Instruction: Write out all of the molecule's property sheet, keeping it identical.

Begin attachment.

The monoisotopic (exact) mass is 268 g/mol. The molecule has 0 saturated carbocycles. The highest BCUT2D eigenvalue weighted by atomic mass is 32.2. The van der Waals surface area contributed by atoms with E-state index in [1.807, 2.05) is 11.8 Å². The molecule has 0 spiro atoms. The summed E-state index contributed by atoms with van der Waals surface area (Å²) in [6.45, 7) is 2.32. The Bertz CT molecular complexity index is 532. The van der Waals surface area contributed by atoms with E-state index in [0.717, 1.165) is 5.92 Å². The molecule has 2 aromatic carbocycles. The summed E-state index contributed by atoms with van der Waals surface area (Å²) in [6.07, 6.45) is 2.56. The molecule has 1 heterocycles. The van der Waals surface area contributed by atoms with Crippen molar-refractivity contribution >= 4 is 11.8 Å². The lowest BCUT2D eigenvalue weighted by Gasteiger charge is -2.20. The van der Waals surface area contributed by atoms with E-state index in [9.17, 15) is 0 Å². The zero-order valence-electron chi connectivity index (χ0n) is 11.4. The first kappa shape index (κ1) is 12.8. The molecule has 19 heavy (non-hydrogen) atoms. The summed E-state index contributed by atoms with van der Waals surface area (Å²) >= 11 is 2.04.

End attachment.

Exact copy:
The monoisotopic (exact) mass is 268 g/mol. The molecule has 0 saturated carbocycles. The highest BCUT2D eigenvalue weighted by atomic mass is 32.2. The van der Waals surface area contributed by atoms with E-state index in [1.807, 2.05) is 11.8 Å². The molecule has 0 spiro atoms. The summed E-state index contributed by atoms with van der Waals surface area (Å²) in [6.45, 7) is 2.32. The Bertz CT molecular complexity index is 532. The van der Waals surface area contributed by atoms with E-state index in [0.717, 1.165) is 5.92 Å². The molecule has 2 aromatic carbocycles. The summed E-state index contributed by atoms with van der Waals surface area (Å²) in [6.07, 6.45) is 2.56. The molecule has 1 heterocycles. The van der Waals surface area contributed by atoms with Crippen molar-refractivity contribution >= 4 is 11.8 Å². The lowest BCUT2D eigenvalue weighted by Gasteiger charge is -2.20. The van der Waals surface area contributed by atoms with E-state index in [9.17, 15) is 0 Å². The zero-order valence-electron chi connectivity index (χ0n) is 11.4. The first kappa shape index (κ1) is 12.8. The molecule has 19 heavy (non-hydrogen) atoms. The summed E-state index contributed by atoms with van der Waals surface area (Å²) >= 11 is 2.04.